Steaming is a quick way to cook, without the need for oil and it keeps food moist and flavoursome.
Built in steamers are becoming popular in domestic kitchens, in some cases replacing microwave ovens. But you don’t need to spend a lot of money to be able to steam food at home. A bamboo steamer ($20-$30 from Asian grocery stores) that fits snugly just inside a wok or large saucepan is all you need, and you can even stack 2 or 3 steamers on top of each other to cater for a crowd. Fill the wok or saucepan with enough water to come just below the base of the steamer once it starts simmering, the simmering liquid should not touch the steamer.
Tips for Successful Steaming:
- For added flavour, marinate before steaming, then reduce marinade over a medium heat to serve as a sauce.
- If the food is likely to release liquid, place in a deep plate inside the steamer to catch any juices, which can then be poured over the steamed food as a sauce.
- Alternatively, placing food on parchment, baking paper or banana leaves makes it easier to lift in and out of the steamer.
- A lining of some sort also prevents small pieces of food from falling through the slats of the steamer.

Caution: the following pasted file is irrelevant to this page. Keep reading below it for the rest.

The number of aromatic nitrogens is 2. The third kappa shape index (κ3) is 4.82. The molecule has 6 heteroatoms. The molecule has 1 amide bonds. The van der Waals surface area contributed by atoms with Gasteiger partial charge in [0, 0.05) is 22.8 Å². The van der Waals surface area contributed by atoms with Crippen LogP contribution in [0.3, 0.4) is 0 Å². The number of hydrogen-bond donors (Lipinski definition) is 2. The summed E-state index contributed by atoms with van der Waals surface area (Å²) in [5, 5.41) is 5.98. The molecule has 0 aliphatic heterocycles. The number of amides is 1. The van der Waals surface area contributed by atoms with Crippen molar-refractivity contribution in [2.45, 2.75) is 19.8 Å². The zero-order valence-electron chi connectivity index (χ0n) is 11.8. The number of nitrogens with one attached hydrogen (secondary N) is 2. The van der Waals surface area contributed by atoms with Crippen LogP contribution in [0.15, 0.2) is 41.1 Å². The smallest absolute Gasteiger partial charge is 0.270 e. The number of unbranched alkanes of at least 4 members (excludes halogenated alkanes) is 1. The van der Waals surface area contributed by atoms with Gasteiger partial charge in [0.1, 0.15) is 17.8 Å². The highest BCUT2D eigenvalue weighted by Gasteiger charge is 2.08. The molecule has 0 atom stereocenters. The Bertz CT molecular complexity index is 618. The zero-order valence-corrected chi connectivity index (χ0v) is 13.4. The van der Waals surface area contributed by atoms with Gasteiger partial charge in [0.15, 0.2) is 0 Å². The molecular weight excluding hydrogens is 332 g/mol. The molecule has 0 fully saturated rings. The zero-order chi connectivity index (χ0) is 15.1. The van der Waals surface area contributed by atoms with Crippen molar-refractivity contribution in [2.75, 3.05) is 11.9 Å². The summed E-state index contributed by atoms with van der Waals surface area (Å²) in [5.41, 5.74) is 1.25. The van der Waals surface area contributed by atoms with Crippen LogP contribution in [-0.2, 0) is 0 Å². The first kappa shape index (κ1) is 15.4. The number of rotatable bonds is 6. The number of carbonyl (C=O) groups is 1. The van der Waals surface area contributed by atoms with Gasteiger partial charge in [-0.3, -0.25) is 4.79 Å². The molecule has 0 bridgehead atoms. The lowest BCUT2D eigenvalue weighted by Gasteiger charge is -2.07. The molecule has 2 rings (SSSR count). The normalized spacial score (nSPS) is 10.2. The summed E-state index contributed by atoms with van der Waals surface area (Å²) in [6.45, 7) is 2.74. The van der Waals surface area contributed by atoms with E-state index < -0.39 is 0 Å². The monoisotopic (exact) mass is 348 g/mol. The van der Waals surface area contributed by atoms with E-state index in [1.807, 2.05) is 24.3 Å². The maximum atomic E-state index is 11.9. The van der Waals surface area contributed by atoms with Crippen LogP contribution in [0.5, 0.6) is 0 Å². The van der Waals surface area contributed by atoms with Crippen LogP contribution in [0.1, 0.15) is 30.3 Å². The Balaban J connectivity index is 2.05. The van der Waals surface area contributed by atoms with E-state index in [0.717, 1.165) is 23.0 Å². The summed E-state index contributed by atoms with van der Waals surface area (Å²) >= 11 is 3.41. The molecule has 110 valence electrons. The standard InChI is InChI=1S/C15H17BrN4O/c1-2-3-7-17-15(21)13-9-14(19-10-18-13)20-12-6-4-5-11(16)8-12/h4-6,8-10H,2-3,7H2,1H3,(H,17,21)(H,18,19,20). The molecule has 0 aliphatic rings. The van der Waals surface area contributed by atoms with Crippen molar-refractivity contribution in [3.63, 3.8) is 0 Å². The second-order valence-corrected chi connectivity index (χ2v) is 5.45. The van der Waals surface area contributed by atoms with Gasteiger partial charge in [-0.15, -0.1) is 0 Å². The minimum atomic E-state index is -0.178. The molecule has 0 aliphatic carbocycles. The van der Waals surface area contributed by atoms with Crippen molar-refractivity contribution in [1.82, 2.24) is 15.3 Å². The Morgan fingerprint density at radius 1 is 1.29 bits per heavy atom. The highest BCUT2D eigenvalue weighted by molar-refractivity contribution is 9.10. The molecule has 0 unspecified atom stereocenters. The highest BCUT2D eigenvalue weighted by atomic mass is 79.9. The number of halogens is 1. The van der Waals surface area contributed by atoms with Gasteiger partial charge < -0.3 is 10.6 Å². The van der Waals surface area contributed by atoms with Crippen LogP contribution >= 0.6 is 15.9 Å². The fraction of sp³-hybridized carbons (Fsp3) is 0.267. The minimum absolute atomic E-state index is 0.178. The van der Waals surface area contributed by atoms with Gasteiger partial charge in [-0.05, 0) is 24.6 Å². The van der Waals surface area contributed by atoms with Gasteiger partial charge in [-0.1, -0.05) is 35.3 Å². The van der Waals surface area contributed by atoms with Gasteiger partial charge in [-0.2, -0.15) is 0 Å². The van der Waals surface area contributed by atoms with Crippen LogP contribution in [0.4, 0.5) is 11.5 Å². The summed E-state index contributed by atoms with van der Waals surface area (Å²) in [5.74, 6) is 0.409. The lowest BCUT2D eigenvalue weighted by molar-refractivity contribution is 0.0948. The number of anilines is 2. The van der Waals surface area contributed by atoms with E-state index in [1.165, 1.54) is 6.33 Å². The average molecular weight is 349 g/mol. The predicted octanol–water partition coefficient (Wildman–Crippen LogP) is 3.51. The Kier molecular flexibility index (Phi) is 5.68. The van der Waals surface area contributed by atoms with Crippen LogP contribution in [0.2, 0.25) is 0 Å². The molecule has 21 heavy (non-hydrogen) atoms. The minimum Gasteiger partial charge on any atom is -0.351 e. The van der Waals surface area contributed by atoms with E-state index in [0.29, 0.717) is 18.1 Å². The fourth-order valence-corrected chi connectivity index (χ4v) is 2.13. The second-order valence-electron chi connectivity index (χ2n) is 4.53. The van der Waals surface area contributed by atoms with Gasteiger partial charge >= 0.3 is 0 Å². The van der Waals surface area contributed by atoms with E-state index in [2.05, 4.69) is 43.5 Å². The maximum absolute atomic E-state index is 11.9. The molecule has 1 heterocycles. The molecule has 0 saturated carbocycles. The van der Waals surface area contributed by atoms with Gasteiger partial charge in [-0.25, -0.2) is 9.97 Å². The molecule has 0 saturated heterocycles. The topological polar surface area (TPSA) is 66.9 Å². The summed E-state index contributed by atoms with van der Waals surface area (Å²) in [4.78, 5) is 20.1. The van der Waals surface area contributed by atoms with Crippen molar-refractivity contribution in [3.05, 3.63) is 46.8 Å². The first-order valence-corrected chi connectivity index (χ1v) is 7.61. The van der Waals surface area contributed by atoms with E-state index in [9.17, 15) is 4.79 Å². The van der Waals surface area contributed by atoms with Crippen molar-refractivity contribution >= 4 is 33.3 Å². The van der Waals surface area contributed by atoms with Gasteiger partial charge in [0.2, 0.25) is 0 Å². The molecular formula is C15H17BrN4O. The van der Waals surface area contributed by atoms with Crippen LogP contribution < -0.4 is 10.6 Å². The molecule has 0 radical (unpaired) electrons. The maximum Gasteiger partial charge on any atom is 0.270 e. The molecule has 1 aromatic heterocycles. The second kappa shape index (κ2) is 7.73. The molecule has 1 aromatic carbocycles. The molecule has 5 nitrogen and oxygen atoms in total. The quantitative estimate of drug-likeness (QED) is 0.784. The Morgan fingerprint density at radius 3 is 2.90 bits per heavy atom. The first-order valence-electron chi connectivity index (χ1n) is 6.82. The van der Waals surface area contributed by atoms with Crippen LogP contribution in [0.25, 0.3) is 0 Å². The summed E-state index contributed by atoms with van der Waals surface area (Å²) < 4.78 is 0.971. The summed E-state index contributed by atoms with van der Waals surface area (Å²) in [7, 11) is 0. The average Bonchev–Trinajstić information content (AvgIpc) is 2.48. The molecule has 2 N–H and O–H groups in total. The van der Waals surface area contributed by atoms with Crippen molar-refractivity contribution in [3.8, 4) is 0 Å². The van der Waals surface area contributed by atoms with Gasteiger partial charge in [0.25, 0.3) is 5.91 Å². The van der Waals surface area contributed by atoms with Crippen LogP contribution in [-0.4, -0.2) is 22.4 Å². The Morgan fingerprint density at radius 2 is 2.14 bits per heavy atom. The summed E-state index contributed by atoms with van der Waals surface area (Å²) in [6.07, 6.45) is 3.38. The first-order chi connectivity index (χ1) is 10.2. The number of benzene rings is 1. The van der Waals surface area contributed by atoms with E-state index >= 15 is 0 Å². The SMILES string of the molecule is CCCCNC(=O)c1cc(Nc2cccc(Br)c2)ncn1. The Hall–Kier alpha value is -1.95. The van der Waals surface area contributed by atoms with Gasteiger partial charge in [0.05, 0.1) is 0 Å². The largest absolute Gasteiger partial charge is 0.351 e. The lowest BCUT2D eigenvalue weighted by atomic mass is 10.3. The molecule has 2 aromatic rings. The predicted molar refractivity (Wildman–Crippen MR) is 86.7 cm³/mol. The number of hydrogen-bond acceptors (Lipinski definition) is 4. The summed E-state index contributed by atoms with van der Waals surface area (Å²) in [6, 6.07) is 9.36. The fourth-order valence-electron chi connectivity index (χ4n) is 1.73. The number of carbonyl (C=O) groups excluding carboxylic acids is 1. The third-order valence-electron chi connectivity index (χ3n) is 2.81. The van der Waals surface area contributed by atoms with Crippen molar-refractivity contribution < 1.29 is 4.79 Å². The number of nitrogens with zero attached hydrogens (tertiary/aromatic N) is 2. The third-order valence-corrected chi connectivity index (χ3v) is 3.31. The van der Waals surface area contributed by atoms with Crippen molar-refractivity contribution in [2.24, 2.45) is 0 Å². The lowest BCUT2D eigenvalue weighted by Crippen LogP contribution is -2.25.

- Leave 2.5cm between the lining and the sides of the steamer, and make a few cuts in baking paper or leaves to allow steam to circulate.
- Wrap individual parcels of food with different flavourings to suit different tastes (e.g. with or without chilli).
- Make sure the lid and steamer are firmly in place so that steam doesn’t escape.
- Steam over medium heat, keeping the water at a rapid simmer. To be alerted to a low water level, place 2 or 3 marbles or coins in the base of the steamer; the gentle knocking sound they make in boiling water will stop when the water level drops too low.
- Remove the steamer from above the simmering liquid before removing the food to avoid steam burns.
- Food that is steamed will be flavourful and succulent, but pale, so serve with a sauce or garnish to add colour.
* adapted from Steaming by Brigid Treloar (Lansdowne) RRP $9.95
Steaming time is dictated more by the thickness of the fish than its weight, and steaming cooks surprisingly quickly, so check at the minimum cooking time, then cook a little longer if necessary. Insert a fork into the thickest part of the fish, if it’s opaque throughout and flakes easily, it's cooked; and remember that sashimi-grade seafood can be served rare in the centre. If the seafood is stuffed, wrapped, or cooked in a two-level steamer, allow extra cooking time and rotate the steamers halfway through for even cooking. Cooking time can be shortened if the food is cut into small pieces, make sure the pieces are roughly the same size for even cooking. Time cooking from the moment the food is placed in the steamer over already simmering water and covered.
As a rough guide:
- Whole fish 10-15 minutes per 500g
- Fish fillets 5-8 minutes
- Fish cutlets 8-12 minutes
- Mussels 3-6 minutes
- Prawns 3-6 minutes
- Scallops 2-3 minutes
- Balmain & Moreton Bay Bugs 8-12 minutes
- Rock lobsters 12-15 minutes